J: Do we think that it’s had such an amazing year in terms of sales this year because people are just like, “F*ck it.” I’m wondering if people are buying Champagne to just drink at home more casually and less celebratory.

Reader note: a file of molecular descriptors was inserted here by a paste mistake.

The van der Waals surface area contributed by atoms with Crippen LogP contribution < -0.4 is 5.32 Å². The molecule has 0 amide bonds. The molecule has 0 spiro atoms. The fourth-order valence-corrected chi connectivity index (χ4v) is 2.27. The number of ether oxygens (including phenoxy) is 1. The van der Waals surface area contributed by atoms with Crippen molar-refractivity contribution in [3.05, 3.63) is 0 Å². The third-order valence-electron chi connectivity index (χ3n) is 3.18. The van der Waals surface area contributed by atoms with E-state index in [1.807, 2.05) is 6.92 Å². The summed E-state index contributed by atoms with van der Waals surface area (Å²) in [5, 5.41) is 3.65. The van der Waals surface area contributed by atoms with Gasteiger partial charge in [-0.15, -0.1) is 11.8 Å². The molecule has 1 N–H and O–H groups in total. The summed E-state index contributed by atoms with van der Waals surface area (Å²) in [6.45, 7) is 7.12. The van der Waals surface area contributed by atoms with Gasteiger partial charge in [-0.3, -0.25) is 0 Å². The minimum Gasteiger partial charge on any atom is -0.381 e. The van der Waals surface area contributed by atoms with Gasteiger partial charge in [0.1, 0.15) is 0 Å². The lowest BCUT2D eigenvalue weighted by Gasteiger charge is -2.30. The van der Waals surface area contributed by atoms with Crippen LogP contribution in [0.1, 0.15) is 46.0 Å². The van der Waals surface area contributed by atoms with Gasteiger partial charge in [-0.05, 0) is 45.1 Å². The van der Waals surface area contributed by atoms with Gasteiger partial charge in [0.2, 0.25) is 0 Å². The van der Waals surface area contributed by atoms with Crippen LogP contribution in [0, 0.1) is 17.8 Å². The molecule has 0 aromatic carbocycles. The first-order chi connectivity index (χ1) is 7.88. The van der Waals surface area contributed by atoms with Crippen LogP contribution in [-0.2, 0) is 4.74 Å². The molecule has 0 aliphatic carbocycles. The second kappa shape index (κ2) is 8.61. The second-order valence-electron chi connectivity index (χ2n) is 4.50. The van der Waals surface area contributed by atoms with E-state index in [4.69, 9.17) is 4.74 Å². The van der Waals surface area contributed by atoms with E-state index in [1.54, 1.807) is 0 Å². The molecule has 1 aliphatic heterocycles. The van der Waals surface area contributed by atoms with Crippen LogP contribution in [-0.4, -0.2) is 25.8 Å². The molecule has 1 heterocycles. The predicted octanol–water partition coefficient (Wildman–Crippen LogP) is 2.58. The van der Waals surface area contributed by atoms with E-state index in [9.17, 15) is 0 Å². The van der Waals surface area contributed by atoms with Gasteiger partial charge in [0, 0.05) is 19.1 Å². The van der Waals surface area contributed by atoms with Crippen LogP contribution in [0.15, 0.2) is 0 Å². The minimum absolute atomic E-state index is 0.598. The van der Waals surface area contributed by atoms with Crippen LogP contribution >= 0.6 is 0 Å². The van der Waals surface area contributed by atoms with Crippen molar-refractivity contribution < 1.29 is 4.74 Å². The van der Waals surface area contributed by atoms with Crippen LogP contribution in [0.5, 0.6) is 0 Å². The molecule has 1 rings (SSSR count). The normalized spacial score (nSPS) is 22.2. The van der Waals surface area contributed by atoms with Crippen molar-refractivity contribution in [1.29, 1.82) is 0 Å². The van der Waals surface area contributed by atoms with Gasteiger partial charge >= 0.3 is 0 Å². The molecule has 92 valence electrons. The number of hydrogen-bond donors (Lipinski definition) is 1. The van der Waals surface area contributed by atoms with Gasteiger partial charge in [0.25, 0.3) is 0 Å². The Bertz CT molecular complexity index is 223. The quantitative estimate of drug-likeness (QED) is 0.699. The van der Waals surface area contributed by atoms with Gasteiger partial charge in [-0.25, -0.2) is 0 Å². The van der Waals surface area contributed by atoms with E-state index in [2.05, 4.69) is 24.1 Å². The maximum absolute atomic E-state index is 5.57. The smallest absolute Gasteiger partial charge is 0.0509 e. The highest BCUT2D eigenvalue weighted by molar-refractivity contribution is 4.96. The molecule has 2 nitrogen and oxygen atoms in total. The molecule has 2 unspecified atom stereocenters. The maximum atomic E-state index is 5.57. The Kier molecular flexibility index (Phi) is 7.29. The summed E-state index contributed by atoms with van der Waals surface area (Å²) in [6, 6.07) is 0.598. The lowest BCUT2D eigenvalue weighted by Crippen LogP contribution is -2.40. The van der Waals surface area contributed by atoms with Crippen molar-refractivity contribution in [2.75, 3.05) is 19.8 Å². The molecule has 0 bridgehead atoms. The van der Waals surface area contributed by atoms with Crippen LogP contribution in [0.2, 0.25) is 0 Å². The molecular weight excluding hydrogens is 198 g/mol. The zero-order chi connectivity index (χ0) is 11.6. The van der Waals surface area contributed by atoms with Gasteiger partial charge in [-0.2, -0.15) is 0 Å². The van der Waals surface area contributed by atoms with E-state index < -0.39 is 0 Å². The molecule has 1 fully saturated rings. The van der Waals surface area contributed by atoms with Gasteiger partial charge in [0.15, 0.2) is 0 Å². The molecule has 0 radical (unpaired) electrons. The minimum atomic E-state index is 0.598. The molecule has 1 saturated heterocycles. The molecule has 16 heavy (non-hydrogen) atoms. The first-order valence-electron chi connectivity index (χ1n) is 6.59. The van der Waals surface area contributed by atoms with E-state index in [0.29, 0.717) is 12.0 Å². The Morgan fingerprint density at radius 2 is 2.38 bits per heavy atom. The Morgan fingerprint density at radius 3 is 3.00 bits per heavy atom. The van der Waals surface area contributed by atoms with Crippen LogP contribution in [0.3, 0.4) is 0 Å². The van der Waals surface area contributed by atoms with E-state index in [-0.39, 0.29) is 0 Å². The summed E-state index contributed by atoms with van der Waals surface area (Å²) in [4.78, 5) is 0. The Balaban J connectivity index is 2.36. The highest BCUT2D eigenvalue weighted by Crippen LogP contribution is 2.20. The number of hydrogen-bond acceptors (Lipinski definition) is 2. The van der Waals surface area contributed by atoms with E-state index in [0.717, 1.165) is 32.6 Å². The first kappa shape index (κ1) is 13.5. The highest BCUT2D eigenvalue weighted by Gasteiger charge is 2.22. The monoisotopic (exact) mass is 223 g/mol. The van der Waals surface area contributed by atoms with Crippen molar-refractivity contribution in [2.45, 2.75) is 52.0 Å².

Z: Adam got out a really important point. When you think about Champagne pricing and you think about it in the way that a lot of people encounter it in restaurants, it comes across as being very pricey. But when you go to buy it in a wine shop or a grocery store or whatever and you realize, what I see on a list at a restaurant for $150 is really only $50 or $60 at retail. Well, wait a second, that’s not so much money. Maybe I’m not going to drink a bottle of Champagne every night, but maybe I’m willing to drink one a week. As we’ve talked about so many times on the podcast, there are so many people for whom two things have happened over this long Covid experience. On one hand, they have been deprived of many of the opportunities they had to celebrate. If we’re looking at the year as a whole, it was a while until people were able to get vaccinated and get back into the world in the first half of the year in particular. Of course, we’ve had several waves of variants since then that have caused at least a segment of the population to stop going out and doing things. So you have all these reasons why people aren’t going to get the experience they want. But a bottle of Champagne is, in the end, a very affordable luxury. That’s why people have gravitated towards it because you can feel special, whether you’re entertaining a small group of people or whether you are just at home by yourself or with a partner or with a friend or a roommate or whoever. You can open that bottle of Champagne, you can have any food from popcorn to truffle pasta and feel like it’s a celebration. But Champagne does have that ability, and it’s not unique to Champagne. But Adam makes an excellent point, which is that for all those people who love to say there is other great stuff, other great sparkling wines, that is 100 percent true. There are great sparkling wines from all over the world. In the end, there is some piece of the experience that is lost when you are trying to explain, “This is like Champagne.” You’re not that good of a friend of mine. This is like Champagne. I like you, but I don’t like you. Do you know what I mean?